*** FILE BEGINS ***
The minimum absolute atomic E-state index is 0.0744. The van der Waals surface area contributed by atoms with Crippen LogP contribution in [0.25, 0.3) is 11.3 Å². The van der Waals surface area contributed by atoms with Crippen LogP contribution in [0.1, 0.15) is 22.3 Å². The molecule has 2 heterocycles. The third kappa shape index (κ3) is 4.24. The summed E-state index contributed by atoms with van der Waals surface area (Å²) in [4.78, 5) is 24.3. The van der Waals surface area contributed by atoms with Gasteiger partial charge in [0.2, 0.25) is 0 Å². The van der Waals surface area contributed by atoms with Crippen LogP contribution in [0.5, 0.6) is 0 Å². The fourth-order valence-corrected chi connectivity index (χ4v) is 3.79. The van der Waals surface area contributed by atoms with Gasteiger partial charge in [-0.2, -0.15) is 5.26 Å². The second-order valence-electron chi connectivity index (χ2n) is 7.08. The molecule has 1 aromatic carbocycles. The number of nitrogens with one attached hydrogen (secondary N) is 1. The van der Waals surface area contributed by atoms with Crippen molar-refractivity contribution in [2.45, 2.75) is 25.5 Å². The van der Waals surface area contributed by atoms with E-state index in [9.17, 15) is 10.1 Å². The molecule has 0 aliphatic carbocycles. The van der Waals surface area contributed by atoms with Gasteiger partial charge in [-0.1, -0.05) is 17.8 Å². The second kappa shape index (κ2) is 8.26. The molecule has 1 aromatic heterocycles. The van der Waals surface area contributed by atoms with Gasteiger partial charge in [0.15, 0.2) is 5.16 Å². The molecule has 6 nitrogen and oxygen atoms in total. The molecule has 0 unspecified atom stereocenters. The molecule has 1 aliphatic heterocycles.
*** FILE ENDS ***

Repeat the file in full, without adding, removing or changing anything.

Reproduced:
The minimum absolute atomic E-state index is 0.0744. The van der Waals surface area contributed by atoms with Crippen LogP contribution in [0.25, 0.3) is 11.3 Å². The van der Waals surface area contributed by atoms with Crippen LogP contribution in [0.1, 0.15) is 22.3 Å². The molecule has 2 heterocycles. The third kappa shape index (κ3) is 4.24. The summed E-state index contributed by atoms with van der Waals surface area (Å²) in [4.78, 5) is 24.3. The van der Waals surface area contributed by atoms with Gasteiger partial charge in [0.2, 0.25) is 0 Å². The van der Waals surface area contributed by atoms with Crippen LogP contribution in [0.5, 0.6) is 0 Å². The fourth-order valence-corrected chi connectivity index (χ4v) is 3.79. The van der Waals surface area contributed by atoms with Gasteiger partial charge in [-0.2, -0.15) is 5.26 Å². The second-order valence-electron chi connectivity index (χ2n) is 7.08. The molecule has 1 aromatic carbocycles. The number of nitrogens with one attached hydrogen (secondary N) is 1. The van der Waals surface area contributed by atoms with Crippen molar-refractivity contribution in [2.45, 2.75) is 25.5 Å². The van der Waals surface area contributed by atoms with E-state index in [9.17, 15) is 10.1 Å². The molecule has 0 aliphatic carbocycles. The van der Waals surface area contributed by atoms with Gasteiger partial charge in [-0.1, -0.05) is 17.8 Å². The second kappa shape index (κ2) is 8.26. The molecule has 1 aromatic heterocycles. The van der Waals surface area contributed by atoms with Gasteiger partial charge in [0.15, 0.2) is 5.16 Å². The molecule has 6 nitrogen and oxygen atoms in total. The molecule has 0 unspecified atom stereocenters. The molecule has 1 aliphatic heterocycles.